Stranger rape:
committed by someone unknown to the victim
Follow these tips:
If you feel unsafe, trust the feeling
Avoid being isolated with someone you don’t know
Know your surroundings
Don’t post your location online or on voicemail
Use a buddy system, and don’t go out alone at night
Lock your door
Practice safe drinking
is critical to recovery
Visit a hospital
afterwards to be given a rape exam
everything you can remember about the attack
Do whatever you need to do and can do to
Seek help
as soon as possible by contacting law enforcement
Colleges and universities may be
sexual assaults
When victims seek help from certain types of counselors and not the police, their assaults are not reported
Some colleges rely on mediation procedures, a practice explicitly discouraged by the departments of Justice and Education
interaction between a child and an adult or an older child for the sexual gratification of the perpetrator
sexual activity between family members, a particularly traumatic form of child sexual abuse
Child sexual abusers may or may not be pedophiles
Victims suffer
long-term effects
Many cases go unreported
Is it harassment or flirting?
One person’s power over the other
Behavior that puts pressure on a person
Desire to end the interaction
use of electronic media to pursue harass, or contact another person who has not solicited the contact
Threatening, harassing, sexually provocative, or other unwanted e-mails
Attack or impersonation of the person on bulletin boards or in chat rooms
Family violence
Child abuse
Elder abuse
Violence against persons with disabilities
Help is available from social service agencies, hotlines, shelters, and more
Dating violence is widespread:
of college women experience violent or abusive dating behaviors
violence directed against persons or property, including civilian populations, for the purpose of instilling fear and engendering a sense of helplessness
Hate crimes:
crimes motivated by bias against the victim’s ethnicity, race, religion, sexual orientation, or disability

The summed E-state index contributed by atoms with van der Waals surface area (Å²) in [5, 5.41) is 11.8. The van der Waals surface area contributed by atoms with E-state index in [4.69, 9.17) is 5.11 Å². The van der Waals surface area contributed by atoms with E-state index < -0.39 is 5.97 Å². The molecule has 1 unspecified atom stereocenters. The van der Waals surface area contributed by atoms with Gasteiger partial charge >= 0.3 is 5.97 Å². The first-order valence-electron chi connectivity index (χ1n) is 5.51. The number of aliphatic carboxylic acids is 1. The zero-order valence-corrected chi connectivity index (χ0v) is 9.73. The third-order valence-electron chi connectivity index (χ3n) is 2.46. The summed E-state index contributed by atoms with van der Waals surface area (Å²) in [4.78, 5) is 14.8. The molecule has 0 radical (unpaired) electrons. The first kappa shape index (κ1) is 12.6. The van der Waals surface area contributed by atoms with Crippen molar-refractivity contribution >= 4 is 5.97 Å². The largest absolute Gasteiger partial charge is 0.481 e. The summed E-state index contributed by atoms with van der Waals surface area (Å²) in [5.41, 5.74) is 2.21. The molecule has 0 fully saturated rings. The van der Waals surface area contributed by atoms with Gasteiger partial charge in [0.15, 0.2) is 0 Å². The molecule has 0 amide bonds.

The entertainment industry maintains these studies demonstrate only possible associations, and attempts at regulation would border on censorship
Prominent medical groups have concluded there is a connection between violence in mass media and aggressive behavior in children
Repeated exposure may lead to habituation and desensitization
College campuses need to continue and adapt prevention efforts and to promote gender equality, healthy relationships, healthy sexuality, and civility
teach children self-control and constructive ways to deal with anger, frustration, and destructive impulses
The leading causes of unintentional injury death for Americans of all ages are:
Motor vehicle crashes
more likely to be involved in a car crash.
High heat & humidity:
heat stroke
kids die in vehicles each year
Rock climbing
Activities of special concern:
Operating all-terrain vehicles
Pocket bikes
Answer: don't take vacations?
answer: don't work?
Excessive noise
Temperature-related injuries
Tornadoes, hurricanes, floods, wildfires, earthquakes
loss of life
severe injury
property damage
look it up...
Carpal Tunnel Syndrome
US v. Other Countries
Risk factors:
Suggestive language or intimidating conduct that creates a hostile atmosphere that interferes with a person’s work or academic performance
(hostile environment)
Two broad types of behavior or situations:
your opinion?
emotional intelligence
social support
policy changes
social ecological theory
Full transcript